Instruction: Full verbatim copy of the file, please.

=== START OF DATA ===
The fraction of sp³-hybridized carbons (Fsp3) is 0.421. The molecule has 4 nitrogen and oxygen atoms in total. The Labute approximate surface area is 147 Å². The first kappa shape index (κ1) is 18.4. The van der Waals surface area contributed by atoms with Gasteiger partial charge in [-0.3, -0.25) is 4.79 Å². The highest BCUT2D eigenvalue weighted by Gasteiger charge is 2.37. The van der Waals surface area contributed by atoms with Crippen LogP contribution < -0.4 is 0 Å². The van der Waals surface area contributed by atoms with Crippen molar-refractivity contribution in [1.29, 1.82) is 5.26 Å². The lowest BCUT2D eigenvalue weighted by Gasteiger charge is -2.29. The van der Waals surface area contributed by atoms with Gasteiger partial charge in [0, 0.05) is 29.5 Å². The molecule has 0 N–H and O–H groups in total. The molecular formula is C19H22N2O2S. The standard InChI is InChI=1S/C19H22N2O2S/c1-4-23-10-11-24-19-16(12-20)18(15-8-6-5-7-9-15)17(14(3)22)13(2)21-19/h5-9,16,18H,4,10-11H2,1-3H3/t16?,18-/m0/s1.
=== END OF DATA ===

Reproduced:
The fraction of sp³-hybridized carbons (Fsp3) is 0.421. The molecule has 4 nitrogen and oxygen atoms in total. The Labute approximate surface area is 147 Å². The first kappa shape index (κ1) is 18.4. The van der Waals surface area contributed by atoms with Gasteiger partial charge in [-0.3, -0.25) is 4.79 Å². The highest BCUT2D eigenvalue weighted by Gasteiger charge is 2.37. The van der Waals surface area contributed by atoms with Crippen LogP contribution < -0.4 is 0 Å². The van der Waals surface area contributed by atoms with Crippen molar-refractivity contribution in [1.29, 1.82) is 5.26 Å². The lowest BCUT2D eigenvalue weighted by Gasteiger charge is -2.29. The van der Waals surface area contributed by atoms with Gasteiger partial charge in [0, 0.05) is 29.5 Å². The molecule has 0 N–H and O–H groups in total. The molecular formula is C19H22N2O2S. The standard InChI is InChI=1S/C19H22N2O2S/c1-4-23-10-11-24-19-16(12-20)18(15-8-6-5-7-9-15)17(14(3)22)13(2)21-19/h5-9,16,18H,4,10-11H2,1-3H3/t16?,18-/m0/s1.